Why Leo Varadkar fails the rule of 72 maths test
Three years after vowing to double Arts spending by 2024, the Government is already a year behind
Leo Varadkar at U2’s Croke Park concert in 2017: artists and performers still haven’t found what they’re looking for from the Government. Photograph: Eric Luke
The rule of 72 is a method used in finance to roughly calculate the annual percentage increase needed to double a sum of money within a set time. It tells us that, to achieve such a doubling in seven years, an annual increase of 10 per cent is required. Obviously, if, in any year during that period, the increase is less than 10 per cent, bigger increases will be required later.
Compared with some of the complex algorithms applied by the Department of Finance this week to calculate the impact of Budget 2020, this is incredibly simple stuff. So when, in May 2017, the Fine Gael leadership contender Leo Varadkar announced that if he became taoiseach he would oversee the doubling of State expenditure on culture within seven years, he knew exactly what was required.
The budget announced this week is the Taoiseach’s third. So how’s he doing?
Let’s be realistic. The target will not be achieved and the promise will not be kept. The scepticism with which the commitment was greeted has proved well founded
Here are the numbers. Budget 2017 allocated €158.3 million to culture, which set Varadkar a target of €316.6 million by 2024. To be on track, spending in Budget 2020 should have been 33.1 per cent ahead of 2017. Instead it’s only 21.7 per cent up, at €192.7 million. This effectively means that in just three years the Government has already fallen a year behind schedule. It also means that increases of significantly more than 10 per cent a year will be required to catch up.
In recent months, and at her budget briefing on Thursday, Minister for Culture Josepha Madigan referred to the target date as 2025, contradicting the original time frame and, therefore, amounting to a clear failure to hit the target. So let’s be realistic. That target will not be achieved and the promise will not be kept. The scepticism with which the original commitment was greeted in many quarters at the time it was made has proved well founded.
Well, duh, you say. “Politician fails to keep promise” is not a startling headline. My colleagues on the Irish Times political staff point correctly to the strains and pressures and begging bowls that every minister for finance faces at budget time, particularly at moments of crisis such as the current Brexit mess. And more than 20 per cent over three years is not bad, is it?
But when Varadkar made his statement, back in May 2017, and reiterated it several times in the months that followed, he was aware, as any politician would be, of the role of the contingent and the unexpected over the course of any seven-year period. So why make the commitment in the first place?
There seem to me to be only two possible answers. The less cynical one is that, buoyed by the success of public events and initiatives around the centenary of the Easter Rising of 1916, senior figures in the Government were persuaded that it was time to start redressing the shortfall in support for culture that has characterised the entire history of the State. Add the fact that the sums of money involved, in relation to overall expenditure, were relatively small and the commitment might have seemed achievable – at least until it ran into the brick wall of budgetary realpolitik and how that plays out in the Irish political system.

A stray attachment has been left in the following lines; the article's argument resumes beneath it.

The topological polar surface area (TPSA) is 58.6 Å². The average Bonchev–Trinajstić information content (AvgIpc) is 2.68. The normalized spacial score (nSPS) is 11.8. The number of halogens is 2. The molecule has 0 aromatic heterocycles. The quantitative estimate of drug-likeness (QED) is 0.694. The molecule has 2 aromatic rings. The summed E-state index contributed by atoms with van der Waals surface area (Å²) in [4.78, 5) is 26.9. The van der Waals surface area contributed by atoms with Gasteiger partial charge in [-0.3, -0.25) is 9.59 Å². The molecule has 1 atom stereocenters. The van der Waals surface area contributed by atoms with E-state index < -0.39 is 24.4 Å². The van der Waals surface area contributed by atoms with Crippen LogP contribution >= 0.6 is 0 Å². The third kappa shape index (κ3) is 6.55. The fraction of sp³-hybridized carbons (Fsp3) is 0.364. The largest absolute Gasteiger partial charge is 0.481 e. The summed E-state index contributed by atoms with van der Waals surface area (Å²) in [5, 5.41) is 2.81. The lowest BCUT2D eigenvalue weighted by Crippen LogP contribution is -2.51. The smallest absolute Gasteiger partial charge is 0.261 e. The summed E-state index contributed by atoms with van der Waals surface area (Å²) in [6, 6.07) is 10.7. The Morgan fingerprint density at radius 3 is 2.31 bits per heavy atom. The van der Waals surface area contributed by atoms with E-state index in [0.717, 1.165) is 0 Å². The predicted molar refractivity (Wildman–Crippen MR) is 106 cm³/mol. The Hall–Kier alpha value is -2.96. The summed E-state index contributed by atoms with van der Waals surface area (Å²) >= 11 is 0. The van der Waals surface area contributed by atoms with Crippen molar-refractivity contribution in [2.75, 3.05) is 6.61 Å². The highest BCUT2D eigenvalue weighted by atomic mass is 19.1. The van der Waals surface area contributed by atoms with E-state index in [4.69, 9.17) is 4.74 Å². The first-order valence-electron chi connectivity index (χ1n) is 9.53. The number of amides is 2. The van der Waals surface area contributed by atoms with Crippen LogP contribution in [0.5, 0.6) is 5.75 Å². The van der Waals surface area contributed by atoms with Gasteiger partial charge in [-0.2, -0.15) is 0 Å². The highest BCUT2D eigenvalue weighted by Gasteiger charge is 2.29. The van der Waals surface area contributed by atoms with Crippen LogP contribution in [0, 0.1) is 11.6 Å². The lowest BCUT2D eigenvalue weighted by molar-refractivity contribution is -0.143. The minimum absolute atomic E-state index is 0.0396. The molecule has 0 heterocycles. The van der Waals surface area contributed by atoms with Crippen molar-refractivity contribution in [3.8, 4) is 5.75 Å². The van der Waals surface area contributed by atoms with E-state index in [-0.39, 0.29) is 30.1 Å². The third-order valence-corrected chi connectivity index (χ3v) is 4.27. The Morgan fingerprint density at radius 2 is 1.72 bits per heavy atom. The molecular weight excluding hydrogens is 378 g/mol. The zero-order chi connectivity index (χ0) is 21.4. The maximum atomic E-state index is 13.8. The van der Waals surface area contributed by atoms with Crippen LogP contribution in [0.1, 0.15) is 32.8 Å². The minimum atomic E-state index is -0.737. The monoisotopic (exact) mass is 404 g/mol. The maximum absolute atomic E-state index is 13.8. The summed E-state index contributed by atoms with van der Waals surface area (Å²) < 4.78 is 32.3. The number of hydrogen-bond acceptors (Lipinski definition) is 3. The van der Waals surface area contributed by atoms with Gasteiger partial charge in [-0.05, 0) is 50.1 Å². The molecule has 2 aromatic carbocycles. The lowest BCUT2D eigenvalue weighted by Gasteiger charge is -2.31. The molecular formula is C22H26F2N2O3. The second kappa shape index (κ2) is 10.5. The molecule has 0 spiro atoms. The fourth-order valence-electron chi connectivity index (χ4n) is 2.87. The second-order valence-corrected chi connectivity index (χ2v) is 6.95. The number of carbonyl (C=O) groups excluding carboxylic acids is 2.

Far from meeting the commitments stated so loudly three years ago, the Government has made sure that those who bear the brunt are the people who actually create art
The second, more cynical view, which I heard being muttered during the all-singing, all-dancing presentations that characterised the rollout of the Government’s Creative Ireland programme, was that the whole thing was all fur coat and no knickers, a series of choreographed photo opportunities and empty promises. For that to be true implied a chilling level of contempt for the sector and a fundamental lack of seriousness.
Which of those two interpretations now looks more plausible?
One further factor needs consideration. There has been tension since the start of this process between support for cultural institutions and education on the one hand and support for actual working artists on the other. Both, of course, are vital. But the question of whether the Arts Council, as the primary vehicle for supporting artists, should see its funding rise at the same rate as the overall budget has been the cause of some contention.
And, this year, the news on that front was terrible. Not only was the 10 per cent increase – about €7.5 million, in other words – that the Arts Council’s new chairman, Kevin Rafter, told The Irish Times he anticipated not reached. The €5 million “increase” announced was mostly taken up by the reallocation to the council of existing Department of Culture activities. In other words, not an increase at all.
So, far from meeting the commitments stated so loudly and proudly just three years ago, the Government has failed the most basic mathematical test it set itself, and in the process has made sure that those who bear the brunt of that failure are the people who actually create art in Ireland.